And finally, each command will have (or the player can add to) stat bonuses. Like adding a "break" (as explained above) effect to a normal move like Slash, or adding poison, etc. Or a stat bonus that will store the current string, allowing the second character to play off of it. Like, character 1 uses Slash (with break), Slash, Fire, (and that fire command store's the current string) then character 2 uses Fire, Fire, Ice. So it ends up being a 6-hit string, dealing massive damage. It would chain up like; Slash/Break (breaking the enemy defense for all following moves in this single string), Fire, Fira, Firaga, Firaga, Ice.

There are more ideas and things to add/flesh out, but thats the bulk what it would work with.

<_< Annnyway, whew.. That was a lot to type. If you read through all of that, I thank you for your time. :) Thanks for giving this a read, and for anyone who replies.
So I had double the topics, instead of making two seperate ones back to back, I figured I'd just squeeze them together in this one. For opinions, criticism or debate.

wait why
I like your custom battle system idea.

This thread is actually a triple debate topic:
1. Team Projects
2. Custom Battle System
3. Whether or not you should have multiple debate topics :P
You'll find the topic will really quickly swing to one of those three points(or a different point) and then never really change.

Team projects are a lot of work and your battle system could be interesting.
I'd really like to get rid of LockeZ. His play style is way too unpredictable. He's always like this too. If he ran a country, he'd just kill and imprison people at random until crime stopped.
Team projects fail for the same reason solo projects fail: the developer loses interest. However with a team project the chances of this are increased with each team member. If even one person quits, the project fails. You can try to replace them, but it almost never works; one person quitting will cause other members of the team to lose motivation, causing a domino effect.

So it's simple math. If you have a 50% of abandoning a solo project before it's finished, then with two people that's a 75% chance that someone will abandon it. With three people it's an 87.5% chance that the project gets scrapped. You might think that each person's individual chance of quitting is lower in a group project because they don't have to do the parts they dislike, but that's not actually the case. I mean, it's true they don't have to do the parts they dislike, but they're more likely to be the kind of person who would quit a project when they got demotivated - that's often why they want to join a team project in the first place. As evidence, I submit the OP. So it balances out, more or less, to usually being not much better chances per person, and thus worse chances overall.

I'll comment on the battle system later, I guess. This post is pretty long.
Darken - Oringinally I didn't have a 'whole' lot to say about the team project part, so I felt it wasn't enough to merit a topic by itself. Then I got to typing and was like, well.. I guess I have more to say about it than I thought lol.. I was just curious to everyone's view on team projects vs solo projects.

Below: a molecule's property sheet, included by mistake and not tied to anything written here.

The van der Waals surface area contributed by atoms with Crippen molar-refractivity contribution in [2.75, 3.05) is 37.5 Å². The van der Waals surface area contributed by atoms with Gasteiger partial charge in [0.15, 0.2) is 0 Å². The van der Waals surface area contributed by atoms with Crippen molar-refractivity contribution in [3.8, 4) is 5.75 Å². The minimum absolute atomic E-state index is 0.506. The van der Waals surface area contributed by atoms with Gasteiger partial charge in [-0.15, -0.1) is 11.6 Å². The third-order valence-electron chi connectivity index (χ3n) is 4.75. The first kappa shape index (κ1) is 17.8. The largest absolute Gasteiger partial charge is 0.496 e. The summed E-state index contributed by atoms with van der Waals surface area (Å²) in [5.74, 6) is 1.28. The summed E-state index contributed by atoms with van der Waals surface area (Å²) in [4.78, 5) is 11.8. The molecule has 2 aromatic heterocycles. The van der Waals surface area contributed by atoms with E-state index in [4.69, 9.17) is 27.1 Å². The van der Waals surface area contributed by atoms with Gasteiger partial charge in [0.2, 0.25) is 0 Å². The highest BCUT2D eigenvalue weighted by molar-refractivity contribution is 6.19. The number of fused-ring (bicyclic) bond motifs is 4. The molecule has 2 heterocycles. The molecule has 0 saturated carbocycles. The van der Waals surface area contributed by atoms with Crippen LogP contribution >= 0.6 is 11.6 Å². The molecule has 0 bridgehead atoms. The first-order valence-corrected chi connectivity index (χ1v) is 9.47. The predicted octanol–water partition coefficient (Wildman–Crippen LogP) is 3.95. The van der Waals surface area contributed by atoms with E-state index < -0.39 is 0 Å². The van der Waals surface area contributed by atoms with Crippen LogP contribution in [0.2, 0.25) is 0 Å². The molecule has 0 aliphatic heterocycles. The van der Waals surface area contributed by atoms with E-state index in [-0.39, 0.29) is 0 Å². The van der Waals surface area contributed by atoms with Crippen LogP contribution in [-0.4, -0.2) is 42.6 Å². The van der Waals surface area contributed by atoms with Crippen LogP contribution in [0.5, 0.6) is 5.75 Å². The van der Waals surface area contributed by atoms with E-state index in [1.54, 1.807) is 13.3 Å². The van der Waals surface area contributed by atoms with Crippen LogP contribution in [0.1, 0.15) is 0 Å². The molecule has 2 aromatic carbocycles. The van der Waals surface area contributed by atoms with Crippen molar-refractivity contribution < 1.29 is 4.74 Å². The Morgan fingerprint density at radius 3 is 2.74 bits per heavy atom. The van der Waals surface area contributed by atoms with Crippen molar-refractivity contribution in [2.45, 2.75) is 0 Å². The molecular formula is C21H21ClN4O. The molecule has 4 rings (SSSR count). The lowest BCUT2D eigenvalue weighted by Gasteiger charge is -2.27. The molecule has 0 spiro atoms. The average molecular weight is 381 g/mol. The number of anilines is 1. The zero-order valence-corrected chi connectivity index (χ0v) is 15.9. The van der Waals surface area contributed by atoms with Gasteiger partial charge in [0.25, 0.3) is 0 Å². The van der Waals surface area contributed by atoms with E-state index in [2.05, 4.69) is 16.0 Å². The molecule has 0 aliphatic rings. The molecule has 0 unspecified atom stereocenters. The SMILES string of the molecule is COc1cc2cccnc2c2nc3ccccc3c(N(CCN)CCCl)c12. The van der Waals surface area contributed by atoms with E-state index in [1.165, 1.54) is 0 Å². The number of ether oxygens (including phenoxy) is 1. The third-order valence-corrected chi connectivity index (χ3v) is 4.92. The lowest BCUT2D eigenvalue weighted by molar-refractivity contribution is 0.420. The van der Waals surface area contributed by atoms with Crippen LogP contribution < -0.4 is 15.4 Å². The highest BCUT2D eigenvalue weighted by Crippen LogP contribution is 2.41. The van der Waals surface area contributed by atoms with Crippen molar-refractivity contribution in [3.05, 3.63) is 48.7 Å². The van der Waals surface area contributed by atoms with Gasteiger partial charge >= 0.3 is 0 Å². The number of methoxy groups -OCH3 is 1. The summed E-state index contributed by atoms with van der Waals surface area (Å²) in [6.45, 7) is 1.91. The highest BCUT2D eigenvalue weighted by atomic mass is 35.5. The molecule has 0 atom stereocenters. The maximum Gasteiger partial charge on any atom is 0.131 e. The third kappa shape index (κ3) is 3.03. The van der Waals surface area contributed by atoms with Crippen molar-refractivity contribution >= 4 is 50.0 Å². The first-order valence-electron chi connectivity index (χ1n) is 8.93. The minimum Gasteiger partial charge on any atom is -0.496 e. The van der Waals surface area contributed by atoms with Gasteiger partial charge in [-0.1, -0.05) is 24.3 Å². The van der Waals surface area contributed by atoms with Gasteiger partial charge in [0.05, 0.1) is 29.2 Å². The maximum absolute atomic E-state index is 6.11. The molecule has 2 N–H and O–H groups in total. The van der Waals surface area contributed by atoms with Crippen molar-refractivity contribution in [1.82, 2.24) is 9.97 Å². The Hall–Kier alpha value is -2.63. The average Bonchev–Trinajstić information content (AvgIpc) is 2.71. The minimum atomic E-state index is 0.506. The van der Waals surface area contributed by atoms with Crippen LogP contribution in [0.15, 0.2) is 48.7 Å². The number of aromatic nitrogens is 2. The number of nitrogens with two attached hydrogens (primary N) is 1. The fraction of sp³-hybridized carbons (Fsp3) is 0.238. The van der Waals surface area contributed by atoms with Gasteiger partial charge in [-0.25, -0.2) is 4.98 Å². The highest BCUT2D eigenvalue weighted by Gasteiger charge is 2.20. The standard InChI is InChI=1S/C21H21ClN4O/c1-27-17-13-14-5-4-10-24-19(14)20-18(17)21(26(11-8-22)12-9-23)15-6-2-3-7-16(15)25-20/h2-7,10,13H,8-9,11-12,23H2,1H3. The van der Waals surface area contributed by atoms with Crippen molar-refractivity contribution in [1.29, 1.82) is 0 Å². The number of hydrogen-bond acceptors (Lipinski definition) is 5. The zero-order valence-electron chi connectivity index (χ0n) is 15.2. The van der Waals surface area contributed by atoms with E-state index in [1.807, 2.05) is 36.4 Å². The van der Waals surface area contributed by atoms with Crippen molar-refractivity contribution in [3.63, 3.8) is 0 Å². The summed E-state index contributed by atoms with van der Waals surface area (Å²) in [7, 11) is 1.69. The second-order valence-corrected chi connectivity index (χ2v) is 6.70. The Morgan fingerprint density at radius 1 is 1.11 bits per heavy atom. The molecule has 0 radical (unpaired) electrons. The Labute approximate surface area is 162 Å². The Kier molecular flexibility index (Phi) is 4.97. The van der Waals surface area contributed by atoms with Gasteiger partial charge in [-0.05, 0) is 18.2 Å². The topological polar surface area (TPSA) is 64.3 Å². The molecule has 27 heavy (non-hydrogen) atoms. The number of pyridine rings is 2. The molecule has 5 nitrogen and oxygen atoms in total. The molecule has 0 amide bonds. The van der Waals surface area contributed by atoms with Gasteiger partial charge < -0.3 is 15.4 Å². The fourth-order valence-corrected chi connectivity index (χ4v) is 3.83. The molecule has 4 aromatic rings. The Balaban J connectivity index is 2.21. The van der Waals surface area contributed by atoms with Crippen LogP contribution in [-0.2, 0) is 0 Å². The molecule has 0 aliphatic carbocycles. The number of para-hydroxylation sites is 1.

That makes a lot of sense.. I never really thought of it like that, but I completely see your point LockeZ. >_>

I'd really like to get rid of LockeZ. His play style is way too unpredictable. He's always like this too. If he ran a country, he'd just kill and imprison people at random until crime stopped.
I'll note that if your team consists of two or three people who have known each-other for a long time before they started making the game, the chance of the project succeeding increases tremendously, because you feel like way more of a douchebag for letting your friends down.

Also, it helps if you actually have opposing pet peeves of which parts of game design you strongly dislike. I've been working on a project with a friend - it's really his project. The things he loves most are doing game mechanics and difficulty balancing, and the things he hates most are cut scenes and graphics. Meanwhile the things I love most are doing cut scenes and boss fights, while the things I hate most are graphics and scripting. I've helped make him a few maps, and amused myself by tossing cut scenes into them, but he thinks FF1 has too much dialogue and story, so who knows whether the scenes'll actually make it into the final version. Sadly, due to our mutual disdain for graphics in general, the game keeps stalling. It needs more maps, and probably more skill animations, and neither of us is making them.
A less negative way of phrasing the above is that you should have different strengths. But at the same time, you need to have a common goal.
well, I think one of the main reasons why project fails is the lack of communication and that you should always have backup plans. For example, let's say you have :

1.) the team developer (you)